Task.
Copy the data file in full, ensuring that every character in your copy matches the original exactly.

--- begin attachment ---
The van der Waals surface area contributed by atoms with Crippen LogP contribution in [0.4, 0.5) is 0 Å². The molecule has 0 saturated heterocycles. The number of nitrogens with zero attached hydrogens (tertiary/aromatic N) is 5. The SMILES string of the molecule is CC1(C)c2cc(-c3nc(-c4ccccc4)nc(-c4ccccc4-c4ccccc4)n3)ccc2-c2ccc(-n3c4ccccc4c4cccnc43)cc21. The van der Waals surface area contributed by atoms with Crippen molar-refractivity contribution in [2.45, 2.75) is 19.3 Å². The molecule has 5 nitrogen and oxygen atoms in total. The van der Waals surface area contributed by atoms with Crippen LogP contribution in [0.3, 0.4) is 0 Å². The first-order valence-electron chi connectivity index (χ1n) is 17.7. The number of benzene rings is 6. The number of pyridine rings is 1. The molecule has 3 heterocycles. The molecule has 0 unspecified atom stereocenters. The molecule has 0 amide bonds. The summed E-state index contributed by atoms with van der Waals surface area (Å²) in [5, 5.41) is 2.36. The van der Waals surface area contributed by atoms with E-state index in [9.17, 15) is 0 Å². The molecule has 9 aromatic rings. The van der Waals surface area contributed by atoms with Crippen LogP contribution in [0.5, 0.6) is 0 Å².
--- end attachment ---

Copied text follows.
The van der Waals surface area contributed by atoms with Crippen LogP contribution in [0.4, 0.5) is 0 Å². The molecule has 0 saturated heterocycles. The number of nitrogens with zero attached hydrogens (tertiary/aromatic N) is 5. The SMILES string of the molecule is CC1(C)c2cc(-c3nc(-c4ccccc4)nc(-c4ccccc4-c4ccccc4)n3)ccc2-c2ccc(-n3c4ccccc4c4cccnc43)cc21. The van der Waals surface area contributed by atoms with Crippen molar-refractivity contribution in [2.45, 2.75) is 19.3 Å². The molecule has 5 nitrogen and oxygen atoms in total. The van der Waals surface area contributed by atoms with Crippen LogP contribution in [0.3, 0.4) is 0 Å². The first-order valence-electron chi connectivity index (χ1n) is 17.7. The number of benzene rings is 6. The number of pyridine rings is 1. The molecule has 3 heterocycles. The molecule has 0 unspecified atom stereocenters. The molecule has 0 amide bonds. The summed E-state index contributed by atoms with van der Waals surface area (Å²) in [5, 5.41) is 2.36. The van der Waals surface area contributed by atoms with E-state index in [9.17, 15) is 0 Å². The molecule has 9 aromatic rings. The van der Waals surface area contributed by atoms with Crippen LogP contribution in [0.5, 0.6) is 0 Å².